4.  How do you feel about yourself, truly, when it comes to body image?   Do you fall short and you hate that?  Do you believe that you are not lovely and you accept it?  Is beautiful something you never have and never will use about yourself because you don’t meet the standard?

5.  At what age do you think standards change?  When does a woman not have to worry about body image anymore? Has that number changed as you have aged?  Does the line keep moving?

6.  What do you consider healthy for body weight/shape?  Is it based on appearance or some kind of health standard?  If it’s a health standard, whose?  How often do you check that for yourself?  Are you aware of where you land in healthy markers for your body weight and shape?  If you wrote down what you think is healthy, would it be attainable with a normal life and with the body God gave you?

7. When you shop for clothes, how much are you wanting to hide?  What is the goal of your attire: look lovely or look thin?  If a shirt looks great, but shows a pooch, do you toss it?  Do you feel lovely in anything?

8.  If you could change things about your body, permanently, would you?  What would they be? Do these  things come from the Western Ideal of Beauty or something else?  Would you be willing, if it was free, to have a tummy tuck?

9.  Do you ignore/blow off the people in your life who speak against the Western Ideal of Beauty?  When they compliment you and tell you that you are beautiful, do you think, “Except…”  or “They are just being nice…”   Or when they say words that don’t mesh with the Flat Belly & Thin Ideal, do you think, “They gave up.”

10.  How do you define beauty by the way your speak and act?  What would your children say is your definition of beautiful?  Are the only people you call beautiful aloud the ones who fit the Flat Belly & Thin Ideal?  Do you actively encourage thinking outside the Western view?   Do you often say one or more of the following: lost weight, gained weight, I hate my (insert body part here), fat, overweight, looks healthy (and only applies to thin people), watching my weight?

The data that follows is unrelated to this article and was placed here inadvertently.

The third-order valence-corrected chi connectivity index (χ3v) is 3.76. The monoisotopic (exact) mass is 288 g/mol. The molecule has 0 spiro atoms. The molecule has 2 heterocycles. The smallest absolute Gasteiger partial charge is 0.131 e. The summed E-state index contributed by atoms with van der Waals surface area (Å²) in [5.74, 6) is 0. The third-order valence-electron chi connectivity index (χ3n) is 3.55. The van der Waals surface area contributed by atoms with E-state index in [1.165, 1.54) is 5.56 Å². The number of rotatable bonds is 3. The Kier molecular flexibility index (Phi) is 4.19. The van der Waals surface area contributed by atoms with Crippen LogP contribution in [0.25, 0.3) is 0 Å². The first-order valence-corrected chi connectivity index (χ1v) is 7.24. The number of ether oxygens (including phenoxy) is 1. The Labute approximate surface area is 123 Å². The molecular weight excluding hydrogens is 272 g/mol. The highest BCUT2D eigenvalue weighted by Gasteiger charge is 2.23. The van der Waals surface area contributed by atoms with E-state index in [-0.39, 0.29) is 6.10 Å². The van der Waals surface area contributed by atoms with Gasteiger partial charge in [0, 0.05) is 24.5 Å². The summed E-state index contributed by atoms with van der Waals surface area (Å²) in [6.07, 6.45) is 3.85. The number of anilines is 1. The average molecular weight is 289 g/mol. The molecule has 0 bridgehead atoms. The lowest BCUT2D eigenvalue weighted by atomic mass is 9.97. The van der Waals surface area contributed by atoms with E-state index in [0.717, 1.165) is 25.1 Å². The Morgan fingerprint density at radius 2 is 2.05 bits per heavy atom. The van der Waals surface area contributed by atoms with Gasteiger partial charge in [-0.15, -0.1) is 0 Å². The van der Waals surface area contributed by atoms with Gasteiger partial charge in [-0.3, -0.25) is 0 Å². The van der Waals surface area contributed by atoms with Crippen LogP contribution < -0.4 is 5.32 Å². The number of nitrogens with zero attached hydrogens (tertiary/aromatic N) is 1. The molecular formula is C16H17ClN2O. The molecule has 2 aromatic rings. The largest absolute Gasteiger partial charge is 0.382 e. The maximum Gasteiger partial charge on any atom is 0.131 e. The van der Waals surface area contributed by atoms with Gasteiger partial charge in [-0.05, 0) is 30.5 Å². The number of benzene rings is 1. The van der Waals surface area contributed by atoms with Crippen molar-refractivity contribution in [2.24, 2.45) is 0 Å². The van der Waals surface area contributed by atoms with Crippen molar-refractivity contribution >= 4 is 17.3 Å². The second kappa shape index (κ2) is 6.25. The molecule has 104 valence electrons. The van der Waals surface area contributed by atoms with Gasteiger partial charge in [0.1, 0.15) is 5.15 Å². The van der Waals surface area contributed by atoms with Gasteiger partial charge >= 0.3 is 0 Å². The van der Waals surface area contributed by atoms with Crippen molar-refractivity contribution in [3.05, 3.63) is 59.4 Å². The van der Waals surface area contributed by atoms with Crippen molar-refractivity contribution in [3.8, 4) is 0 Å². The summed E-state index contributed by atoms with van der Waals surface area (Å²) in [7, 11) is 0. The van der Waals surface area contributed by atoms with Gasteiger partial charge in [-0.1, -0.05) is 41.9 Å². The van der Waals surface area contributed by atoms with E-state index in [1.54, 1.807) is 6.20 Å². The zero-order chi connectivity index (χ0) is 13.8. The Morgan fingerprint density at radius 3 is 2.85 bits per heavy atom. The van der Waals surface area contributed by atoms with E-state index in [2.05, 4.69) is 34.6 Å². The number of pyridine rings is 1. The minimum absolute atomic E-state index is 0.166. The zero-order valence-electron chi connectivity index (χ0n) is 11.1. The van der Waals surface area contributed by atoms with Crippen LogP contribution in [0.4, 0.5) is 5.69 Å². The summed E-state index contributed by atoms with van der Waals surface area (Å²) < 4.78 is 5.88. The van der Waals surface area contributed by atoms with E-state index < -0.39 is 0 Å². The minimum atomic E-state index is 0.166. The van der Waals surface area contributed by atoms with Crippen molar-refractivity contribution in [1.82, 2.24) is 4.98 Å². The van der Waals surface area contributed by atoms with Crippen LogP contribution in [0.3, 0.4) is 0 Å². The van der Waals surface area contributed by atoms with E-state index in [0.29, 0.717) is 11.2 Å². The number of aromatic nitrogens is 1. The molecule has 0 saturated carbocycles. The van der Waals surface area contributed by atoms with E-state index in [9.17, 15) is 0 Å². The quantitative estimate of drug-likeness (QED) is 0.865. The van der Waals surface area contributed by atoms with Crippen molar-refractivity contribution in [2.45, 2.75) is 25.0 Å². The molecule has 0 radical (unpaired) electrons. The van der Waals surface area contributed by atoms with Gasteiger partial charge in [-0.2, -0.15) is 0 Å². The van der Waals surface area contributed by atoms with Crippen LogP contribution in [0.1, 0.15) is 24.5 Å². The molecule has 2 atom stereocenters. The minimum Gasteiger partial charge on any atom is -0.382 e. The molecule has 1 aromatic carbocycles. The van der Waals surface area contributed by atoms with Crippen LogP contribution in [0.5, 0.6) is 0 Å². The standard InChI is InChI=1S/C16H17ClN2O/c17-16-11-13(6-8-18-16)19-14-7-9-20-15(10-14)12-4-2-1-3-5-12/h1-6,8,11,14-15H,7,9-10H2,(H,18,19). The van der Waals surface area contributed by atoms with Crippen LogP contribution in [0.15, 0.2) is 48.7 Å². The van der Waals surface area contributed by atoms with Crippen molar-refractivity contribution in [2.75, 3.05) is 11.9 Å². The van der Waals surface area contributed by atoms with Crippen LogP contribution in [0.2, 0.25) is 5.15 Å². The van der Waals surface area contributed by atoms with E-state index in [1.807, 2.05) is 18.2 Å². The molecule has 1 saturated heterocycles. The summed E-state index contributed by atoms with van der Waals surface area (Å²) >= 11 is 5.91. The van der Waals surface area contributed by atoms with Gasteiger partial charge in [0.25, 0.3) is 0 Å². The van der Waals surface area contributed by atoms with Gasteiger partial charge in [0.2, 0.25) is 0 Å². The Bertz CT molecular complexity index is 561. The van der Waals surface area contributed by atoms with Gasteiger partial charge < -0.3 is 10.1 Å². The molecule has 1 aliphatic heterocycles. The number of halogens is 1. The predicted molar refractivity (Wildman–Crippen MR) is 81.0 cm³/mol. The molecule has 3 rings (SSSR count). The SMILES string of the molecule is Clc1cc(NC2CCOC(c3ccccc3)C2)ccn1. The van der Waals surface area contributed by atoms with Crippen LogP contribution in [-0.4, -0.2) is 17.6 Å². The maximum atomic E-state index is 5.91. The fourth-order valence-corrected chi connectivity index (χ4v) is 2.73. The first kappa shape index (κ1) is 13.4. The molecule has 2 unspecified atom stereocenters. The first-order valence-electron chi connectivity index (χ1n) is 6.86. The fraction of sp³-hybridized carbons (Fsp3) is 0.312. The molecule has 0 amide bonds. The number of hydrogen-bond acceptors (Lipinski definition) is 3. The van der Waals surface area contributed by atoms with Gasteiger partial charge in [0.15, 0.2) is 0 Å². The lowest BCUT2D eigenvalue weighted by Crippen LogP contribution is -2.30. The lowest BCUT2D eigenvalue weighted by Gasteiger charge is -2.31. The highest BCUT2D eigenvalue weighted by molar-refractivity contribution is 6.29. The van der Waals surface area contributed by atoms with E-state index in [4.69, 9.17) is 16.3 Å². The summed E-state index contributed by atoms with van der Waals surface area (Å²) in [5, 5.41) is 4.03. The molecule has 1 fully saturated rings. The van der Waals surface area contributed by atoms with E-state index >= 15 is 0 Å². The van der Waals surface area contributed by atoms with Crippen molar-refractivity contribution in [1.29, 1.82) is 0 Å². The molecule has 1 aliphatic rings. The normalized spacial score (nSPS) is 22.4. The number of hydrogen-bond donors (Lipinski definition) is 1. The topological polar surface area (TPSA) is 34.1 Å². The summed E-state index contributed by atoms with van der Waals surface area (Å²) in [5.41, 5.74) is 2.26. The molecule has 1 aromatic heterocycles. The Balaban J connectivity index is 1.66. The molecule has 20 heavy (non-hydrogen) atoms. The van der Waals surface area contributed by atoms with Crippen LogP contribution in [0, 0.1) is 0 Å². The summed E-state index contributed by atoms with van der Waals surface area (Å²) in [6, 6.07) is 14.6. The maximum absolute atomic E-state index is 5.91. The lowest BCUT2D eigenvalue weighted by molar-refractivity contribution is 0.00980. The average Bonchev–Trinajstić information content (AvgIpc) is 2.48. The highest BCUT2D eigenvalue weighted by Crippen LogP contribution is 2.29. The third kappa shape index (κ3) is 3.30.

Women in America are bombarded by body image ideals.all.the.time.   The media blitz and constant feed for the standard is unbelievable.  If no one speaks against it, a female simply soaks it in without realizing it.

Then it becomes her way of thinking.

Fat means ugly.  It doesn’t mean significantly overweight.  It means unattractive.

Overweight means any weight that is past thin.  No matter when in life.  It means unattractive.

Sigh.

Flat belly & Thin… not realistic for many if not most people, but it’s still the standard for beautiful here and it affects women.  Greatly.

It’s no wonder this elderly woman’s thinking is warped.

It’s no wonder my thinking is warped too.

How warped are you?

More on this next week.  I have more to say.  Big surprise there, huh?

How are you fighting the warping, for yourself and for women in general?

Don’t forget to enter the giveaway for two of Carol Barnier’s books!  They are fabulous…. just like her!